Mr Hanna says: “Normally when a plant comes under attack from a pathogen it will take around 48 hours to mount its natural defence processes.
“Using laminarin ahead of disease transmission, you’re telling the plant to arm its defences before a pathogen attack so you don’t have that 48-hour window where the pathogen can get in without too much resistance from the crop.”
Laminarin is said to offer multiple lines of defence – it signals for increased lignification to create a thicker cell wall that is harder for the pathogen to penetrate. Secondly, it promotes the release of phytoalexins and proteins produced by the plant that attack a fungal pathogen. If present in good numbers, these will fight back and cut down on the pathogen’s ability to create a reservoir of infection in the crop, says UPL.
“Phytoalexins can almost be thought of as a multisite response because they will bind at different sites on a pathogen and interact in a number of ways. We’ve seen good data on reducing the rates of other chemistry and getting a good return on investment and strengthening some of the chemistry under pressure.”
Iodus is best used in a preventative scenario and is positioned to be sprayed at T0. Although only leaf 4 is present as an immediate target, the flag leaf and leaf 2 are bound within the stem but not yet visible, making it a good point to prime the plant, says Mr Hanna.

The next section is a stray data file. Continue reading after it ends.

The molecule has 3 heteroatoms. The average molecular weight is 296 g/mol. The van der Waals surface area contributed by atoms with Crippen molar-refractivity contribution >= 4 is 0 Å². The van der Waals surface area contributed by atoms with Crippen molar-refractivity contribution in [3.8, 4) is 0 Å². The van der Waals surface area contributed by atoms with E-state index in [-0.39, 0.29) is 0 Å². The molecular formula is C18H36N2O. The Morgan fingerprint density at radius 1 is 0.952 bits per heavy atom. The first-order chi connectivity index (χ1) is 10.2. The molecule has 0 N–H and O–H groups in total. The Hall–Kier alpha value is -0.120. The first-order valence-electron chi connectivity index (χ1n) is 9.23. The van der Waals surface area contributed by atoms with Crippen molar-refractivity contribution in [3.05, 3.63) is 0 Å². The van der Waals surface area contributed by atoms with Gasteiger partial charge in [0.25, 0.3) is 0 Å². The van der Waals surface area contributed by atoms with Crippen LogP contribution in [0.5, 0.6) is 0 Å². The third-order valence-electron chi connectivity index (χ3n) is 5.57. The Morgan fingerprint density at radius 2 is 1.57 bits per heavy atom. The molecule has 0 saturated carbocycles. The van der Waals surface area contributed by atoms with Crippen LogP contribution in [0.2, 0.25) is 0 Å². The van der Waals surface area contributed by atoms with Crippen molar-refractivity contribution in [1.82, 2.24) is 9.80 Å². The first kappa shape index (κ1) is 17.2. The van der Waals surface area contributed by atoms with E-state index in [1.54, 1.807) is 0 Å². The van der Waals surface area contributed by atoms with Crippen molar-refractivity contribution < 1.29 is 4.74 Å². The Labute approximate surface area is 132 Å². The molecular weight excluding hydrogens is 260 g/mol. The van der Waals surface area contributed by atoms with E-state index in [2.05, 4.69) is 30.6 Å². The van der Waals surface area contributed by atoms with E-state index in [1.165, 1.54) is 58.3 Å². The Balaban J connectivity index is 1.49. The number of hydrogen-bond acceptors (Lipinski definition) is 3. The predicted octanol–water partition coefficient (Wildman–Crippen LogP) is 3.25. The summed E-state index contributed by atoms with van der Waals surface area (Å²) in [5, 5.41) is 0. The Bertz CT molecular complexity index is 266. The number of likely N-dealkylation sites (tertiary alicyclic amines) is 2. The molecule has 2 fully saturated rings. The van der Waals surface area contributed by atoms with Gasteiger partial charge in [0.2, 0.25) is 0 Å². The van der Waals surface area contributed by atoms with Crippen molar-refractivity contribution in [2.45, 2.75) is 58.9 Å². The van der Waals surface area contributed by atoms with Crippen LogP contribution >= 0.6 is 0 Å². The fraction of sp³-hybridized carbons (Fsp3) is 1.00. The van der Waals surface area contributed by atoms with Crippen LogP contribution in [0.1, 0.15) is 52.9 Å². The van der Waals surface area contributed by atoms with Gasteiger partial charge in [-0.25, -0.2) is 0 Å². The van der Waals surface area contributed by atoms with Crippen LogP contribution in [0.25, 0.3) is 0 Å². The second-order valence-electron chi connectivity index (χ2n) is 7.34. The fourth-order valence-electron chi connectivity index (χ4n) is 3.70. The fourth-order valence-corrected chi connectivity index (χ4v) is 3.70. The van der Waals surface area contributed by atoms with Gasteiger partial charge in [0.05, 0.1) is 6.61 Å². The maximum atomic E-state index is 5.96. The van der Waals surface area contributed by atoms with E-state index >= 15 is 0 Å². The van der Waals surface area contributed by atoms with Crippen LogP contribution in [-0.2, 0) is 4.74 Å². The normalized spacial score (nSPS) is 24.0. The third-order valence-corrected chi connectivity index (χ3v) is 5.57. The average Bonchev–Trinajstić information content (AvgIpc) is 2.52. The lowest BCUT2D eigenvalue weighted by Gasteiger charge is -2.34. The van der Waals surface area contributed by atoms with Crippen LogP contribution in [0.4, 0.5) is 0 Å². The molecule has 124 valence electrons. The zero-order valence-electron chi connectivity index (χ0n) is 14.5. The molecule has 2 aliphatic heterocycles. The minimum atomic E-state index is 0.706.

“You’ve got all the structures and organs that the plant’s going to need going forward.
“Because laminarin triggers systemic resistance, you’re not just priming the cells you hit with the spray, the reaction is cascaded through all cells and plants and the whole plant is switched on in terms of defence. You’ve effectively protected leaf 1, 2 and 3 before they were ever vulnerable to pathogen attack.”
Whether the product needs to be applied alongside other fungicides will depend on the target disease and how high pressure the scenario.
Unlike some biofungicides, elicitors can generally be tank mixed with other products because they are less susceptible to damage from chemistry, says Mr Hanna.
“We’ve seen Iodus perform well with other fungicides, but it depends on the pathogen you’re going after. For septoria, it performs very well on its own. However, for yellow rust we see a bit of efficacy, but not at a level that could be relied upon, so that’s where we’d suggest mixing with a triazole or a strobilurin.”
Laminarin’s mode of action has potential against a number of diseases and can trigger elicitation in a wide range of crops. Registration trials for further arable crops are ongoing.